Well, as it turns out, I had inadvertently committed all five of the tax man’s deadliest of sins.

Sin Number 1:  Trusting your spouse.

Every taxpayer in the United States has what our government calls the “Duty of Inquiry.”  And what does this mean, you might ask?  This means that if your spouse hands you a tax return and orders you to sign it, you must say the following:

FarmerWife

“You mean, I’m not supposed to obey the old coot?”

“I can’t just sign this, honey.  It is my duty as a US citizen to affirm the validity of every, single line item on this return.  Failure to do so would be a crime.  A crime called Willful Avoidance.  And I’m sure you don’t want to be married to a criminal, do you Honey Bunches?

Hubby:  “Don’t you trust me?  Didn’t you vow to love, honor and obey me?”

As you can probably guess, refusal to sign every document your husband puts before you might cause a bit of stress in a marriage, particularly if the secretive spouse belongs to one of those religions in which the husband is always right. However, trust between spouses is not something your government condones.  Even though the politicians rail on about the sanctity of marriage and all that family values crap, it is written into tax code that prudent taxpayers must disobey their spouses should one or the other attempt to hide taxable assets. 

Sin Number 2: Believing a spouse when they say “It’s my money.  I earned it and can do with it what I want.”

No, no, no!  Not so fast!  According to the tax man, even if your

Woman peeking into her husband's secret money chest. It's not a Pandora's box - it's your money too, according to the tax man.

Woman peeking into her husband’s secret money chest. It’s not a Pandora’s box – it’s your money too, according to the tax man.

spouse had all his income going to an account you did not have access to, or, in some cases, knew nothing about, you are as responsible as him (or her, let’s not be sexist), for whatever the heck he’s doing with “his” money so you better know where it is and what he’s doing!

Use whatever methods at your disposal to get your spouse to reveal his assets.  Tie him to an ant-hill! Hire a hit man!  Call 911!  Oh yeah, that’ll work.

Sin Number 3:  Believing you’re innocent until proven guilty.

football

No innocent spouse relief for you! (image from Bing)

There is one court in the United States where there is no presumption of innocence.  The tax court.  I’ve had this explained to me by not one but two lawyers and I still don’t completely understand, but it here goes…  The amount you owe is computed based on the many articles of The Code which is the tax man’s Holy Bible.  Once it’s spit out by one of their super computers, penalties and interest begin to accrue and if you don’t respond, they come after you with the assumption that you are guilty.  The so-called Innocent Spouse Relief is a misnomer.  What it really means is that after a long, drawn out often humiliating battle, the tax man has granted you either full or partial “relief” from a tax debt.  But you are still guilty as hell because of all that duty of inquiry crap. One lawyer told me to compare their decision making process with that of a referee deciding whether or not to toss a penalty flag during a football game.  Comforting thought, hey?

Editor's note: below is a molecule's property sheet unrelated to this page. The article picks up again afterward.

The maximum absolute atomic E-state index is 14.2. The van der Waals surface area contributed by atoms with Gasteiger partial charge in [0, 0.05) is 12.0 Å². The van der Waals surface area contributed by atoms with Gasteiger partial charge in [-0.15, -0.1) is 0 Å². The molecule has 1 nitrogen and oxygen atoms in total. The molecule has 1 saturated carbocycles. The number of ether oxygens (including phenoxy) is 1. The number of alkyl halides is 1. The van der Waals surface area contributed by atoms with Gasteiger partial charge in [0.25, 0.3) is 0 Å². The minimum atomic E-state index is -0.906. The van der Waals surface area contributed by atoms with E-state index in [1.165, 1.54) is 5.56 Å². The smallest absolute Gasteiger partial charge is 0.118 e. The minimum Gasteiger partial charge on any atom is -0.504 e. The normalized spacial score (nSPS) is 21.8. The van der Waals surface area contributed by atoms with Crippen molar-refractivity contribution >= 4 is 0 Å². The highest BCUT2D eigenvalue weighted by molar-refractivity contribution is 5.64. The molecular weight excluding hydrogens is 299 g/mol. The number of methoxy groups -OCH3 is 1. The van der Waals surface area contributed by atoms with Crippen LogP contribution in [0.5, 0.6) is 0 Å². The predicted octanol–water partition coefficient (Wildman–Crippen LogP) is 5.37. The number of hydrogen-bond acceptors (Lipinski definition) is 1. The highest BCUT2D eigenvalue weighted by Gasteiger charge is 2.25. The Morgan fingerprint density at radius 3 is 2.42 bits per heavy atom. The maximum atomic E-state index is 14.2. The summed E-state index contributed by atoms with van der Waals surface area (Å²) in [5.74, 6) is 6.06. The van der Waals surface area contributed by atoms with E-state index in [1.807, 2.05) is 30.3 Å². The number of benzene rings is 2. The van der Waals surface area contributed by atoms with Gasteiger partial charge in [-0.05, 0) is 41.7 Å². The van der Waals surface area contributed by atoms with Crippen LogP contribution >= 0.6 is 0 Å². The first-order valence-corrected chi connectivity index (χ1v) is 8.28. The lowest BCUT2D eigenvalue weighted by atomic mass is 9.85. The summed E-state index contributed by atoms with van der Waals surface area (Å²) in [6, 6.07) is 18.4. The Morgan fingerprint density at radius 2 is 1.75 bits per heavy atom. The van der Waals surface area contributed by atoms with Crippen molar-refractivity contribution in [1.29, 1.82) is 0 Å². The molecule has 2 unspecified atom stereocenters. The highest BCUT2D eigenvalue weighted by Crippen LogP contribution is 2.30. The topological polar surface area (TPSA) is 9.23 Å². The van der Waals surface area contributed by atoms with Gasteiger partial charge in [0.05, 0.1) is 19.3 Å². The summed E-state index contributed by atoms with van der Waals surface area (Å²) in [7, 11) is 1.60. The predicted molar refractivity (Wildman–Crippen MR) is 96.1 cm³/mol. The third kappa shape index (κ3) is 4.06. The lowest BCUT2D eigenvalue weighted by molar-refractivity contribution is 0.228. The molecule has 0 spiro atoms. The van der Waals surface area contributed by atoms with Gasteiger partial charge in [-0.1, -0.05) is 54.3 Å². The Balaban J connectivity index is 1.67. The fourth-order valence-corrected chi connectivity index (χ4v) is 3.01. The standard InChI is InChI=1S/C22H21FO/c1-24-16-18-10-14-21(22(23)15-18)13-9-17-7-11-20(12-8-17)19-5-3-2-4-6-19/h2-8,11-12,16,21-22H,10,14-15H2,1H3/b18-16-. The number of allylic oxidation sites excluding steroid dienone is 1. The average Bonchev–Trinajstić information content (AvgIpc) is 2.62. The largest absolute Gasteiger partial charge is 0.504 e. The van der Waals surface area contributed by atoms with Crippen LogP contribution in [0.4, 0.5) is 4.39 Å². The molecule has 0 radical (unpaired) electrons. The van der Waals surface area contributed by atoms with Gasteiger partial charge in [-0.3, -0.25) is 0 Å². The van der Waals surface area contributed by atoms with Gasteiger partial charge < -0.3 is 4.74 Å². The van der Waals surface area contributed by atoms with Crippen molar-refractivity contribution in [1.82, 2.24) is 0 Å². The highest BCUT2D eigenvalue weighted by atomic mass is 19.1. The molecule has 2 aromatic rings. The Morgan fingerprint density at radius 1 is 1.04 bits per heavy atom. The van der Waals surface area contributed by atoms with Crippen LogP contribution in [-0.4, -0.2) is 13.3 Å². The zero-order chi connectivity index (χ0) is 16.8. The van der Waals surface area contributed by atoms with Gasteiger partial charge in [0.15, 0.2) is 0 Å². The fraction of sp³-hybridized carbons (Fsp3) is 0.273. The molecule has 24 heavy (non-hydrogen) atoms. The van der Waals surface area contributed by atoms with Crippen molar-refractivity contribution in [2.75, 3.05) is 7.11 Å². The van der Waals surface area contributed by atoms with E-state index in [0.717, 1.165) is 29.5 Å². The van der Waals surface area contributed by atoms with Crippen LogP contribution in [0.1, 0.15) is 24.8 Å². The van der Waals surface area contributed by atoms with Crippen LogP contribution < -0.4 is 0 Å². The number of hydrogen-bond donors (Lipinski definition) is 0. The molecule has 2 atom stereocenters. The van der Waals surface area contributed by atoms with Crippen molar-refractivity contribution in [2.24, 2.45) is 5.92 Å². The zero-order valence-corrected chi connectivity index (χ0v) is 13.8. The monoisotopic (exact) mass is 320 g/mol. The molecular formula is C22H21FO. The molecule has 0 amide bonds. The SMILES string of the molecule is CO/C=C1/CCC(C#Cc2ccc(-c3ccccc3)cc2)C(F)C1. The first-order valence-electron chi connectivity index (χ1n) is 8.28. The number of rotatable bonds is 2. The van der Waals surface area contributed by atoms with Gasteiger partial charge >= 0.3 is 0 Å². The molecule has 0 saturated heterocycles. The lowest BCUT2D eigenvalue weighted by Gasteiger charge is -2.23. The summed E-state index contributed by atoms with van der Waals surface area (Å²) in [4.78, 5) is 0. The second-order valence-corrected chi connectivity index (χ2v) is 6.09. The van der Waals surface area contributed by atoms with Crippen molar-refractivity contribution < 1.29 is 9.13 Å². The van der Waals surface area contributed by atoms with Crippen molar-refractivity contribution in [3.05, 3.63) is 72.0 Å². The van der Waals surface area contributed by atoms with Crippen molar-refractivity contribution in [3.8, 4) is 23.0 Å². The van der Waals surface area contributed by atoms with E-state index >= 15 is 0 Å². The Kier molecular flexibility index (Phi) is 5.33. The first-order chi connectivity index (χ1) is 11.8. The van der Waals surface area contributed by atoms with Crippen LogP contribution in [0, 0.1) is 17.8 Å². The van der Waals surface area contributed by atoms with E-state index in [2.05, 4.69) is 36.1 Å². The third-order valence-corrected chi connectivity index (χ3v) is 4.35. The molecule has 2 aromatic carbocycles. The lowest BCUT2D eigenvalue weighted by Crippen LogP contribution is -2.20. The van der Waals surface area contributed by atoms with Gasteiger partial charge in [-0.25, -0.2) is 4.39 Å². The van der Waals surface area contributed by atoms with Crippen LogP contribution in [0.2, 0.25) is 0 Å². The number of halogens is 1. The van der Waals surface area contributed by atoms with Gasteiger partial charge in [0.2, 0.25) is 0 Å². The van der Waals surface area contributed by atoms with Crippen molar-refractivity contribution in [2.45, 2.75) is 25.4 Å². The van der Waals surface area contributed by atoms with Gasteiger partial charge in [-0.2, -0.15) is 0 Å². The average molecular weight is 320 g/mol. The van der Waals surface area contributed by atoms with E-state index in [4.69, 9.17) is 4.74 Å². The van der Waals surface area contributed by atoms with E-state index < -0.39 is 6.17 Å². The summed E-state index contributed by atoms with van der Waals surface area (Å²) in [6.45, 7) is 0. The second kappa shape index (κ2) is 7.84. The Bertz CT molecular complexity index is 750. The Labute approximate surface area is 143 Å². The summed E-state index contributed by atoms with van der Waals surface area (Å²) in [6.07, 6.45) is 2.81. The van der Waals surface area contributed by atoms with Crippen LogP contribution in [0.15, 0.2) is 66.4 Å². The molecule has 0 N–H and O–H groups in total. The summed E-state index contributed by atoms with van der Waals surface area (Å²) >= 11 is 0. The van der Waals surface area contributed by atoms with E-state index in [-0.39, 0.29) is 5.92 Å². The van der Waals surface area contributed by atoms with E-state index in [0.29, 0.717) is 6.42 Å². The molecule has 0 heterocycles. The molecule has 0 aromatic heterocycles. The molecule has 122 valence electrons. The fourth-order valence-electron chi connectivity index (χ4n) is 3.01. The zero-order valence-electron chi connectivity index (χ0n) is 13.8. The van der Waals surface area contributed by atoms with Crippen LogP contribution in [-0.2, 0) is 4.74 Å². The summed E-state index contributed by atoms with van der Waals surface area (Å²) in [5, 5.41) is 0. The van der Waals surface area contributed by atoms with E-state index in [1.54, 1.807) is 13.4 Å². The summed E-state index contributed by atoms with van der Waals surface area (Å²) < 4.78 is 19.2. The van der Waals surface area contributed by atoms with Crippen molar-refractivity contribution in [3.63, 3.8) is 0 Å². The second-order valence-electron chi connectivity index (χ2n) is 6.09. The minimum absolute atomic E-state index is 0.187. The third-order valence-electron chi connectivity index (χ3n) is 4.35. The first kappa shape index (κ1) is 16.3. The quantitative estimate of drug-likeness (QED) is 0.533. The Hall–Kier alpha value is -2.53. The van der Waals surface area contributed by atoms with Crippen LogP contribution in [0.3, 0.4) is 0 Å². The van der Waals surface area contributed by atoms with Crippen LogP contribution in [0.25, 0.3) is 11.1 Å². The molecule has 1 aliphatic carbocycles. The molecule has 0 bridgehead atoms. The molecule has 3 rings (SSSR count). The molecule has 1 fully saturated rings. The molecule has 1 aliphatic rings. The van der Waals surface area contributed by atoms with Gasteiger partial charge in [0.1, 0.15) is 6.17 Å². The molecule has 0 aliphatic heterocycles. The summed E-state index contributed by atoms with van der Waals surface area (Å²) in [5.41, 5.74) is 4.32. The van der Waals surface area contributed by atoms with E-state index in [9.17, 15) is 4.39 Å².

Sin Number 4: Thinking government service attracts compassionate people willing to go the extra mile to help you out (the Jimmy Stewart complex)

I’m sure there are many people who go into government service for altruistic reasons however, for most it’s a nine-to-five job with benefits and a retirement package.  People who uphold the Holy Tax Code are particularly lucky in that they aren’t expected to make any decisions. The Code makes life easy. If a taxpayer says:

MrSmith

From Mr. Smith goes to Washington.  Love the expression on his face!  What???

“Can’t you see that I’m just barely making it, that I’m not defaulting the government?”

The tax collector can respond with a clean conscience: “I’m only upholding the Code.”

It’s not that they don’t care about their fellow human beings, or give to charity or volunteer but they have sworn to abide by a complex set of rules mandated by the Congress.  You know, those family values folks who’ve decided trusting your spouse is a crime when it comes to the revenue stream paying their salaries, their retirement, etc.

I have to admit that I did run into one particularly lovely agent (a woman) who helped me get Innocent Spouse Relief from the federal government however that didn’t help me at all when dealing with the henchmen hired by the state of California.

Sin Number 5: Thinking you can win a battle against the tax man.

They want you to believe it’s impossible to win a battle against them but it’s not.

Next, the three “simple” requirements for Innocent Spouse Relief and why they’re not so simple.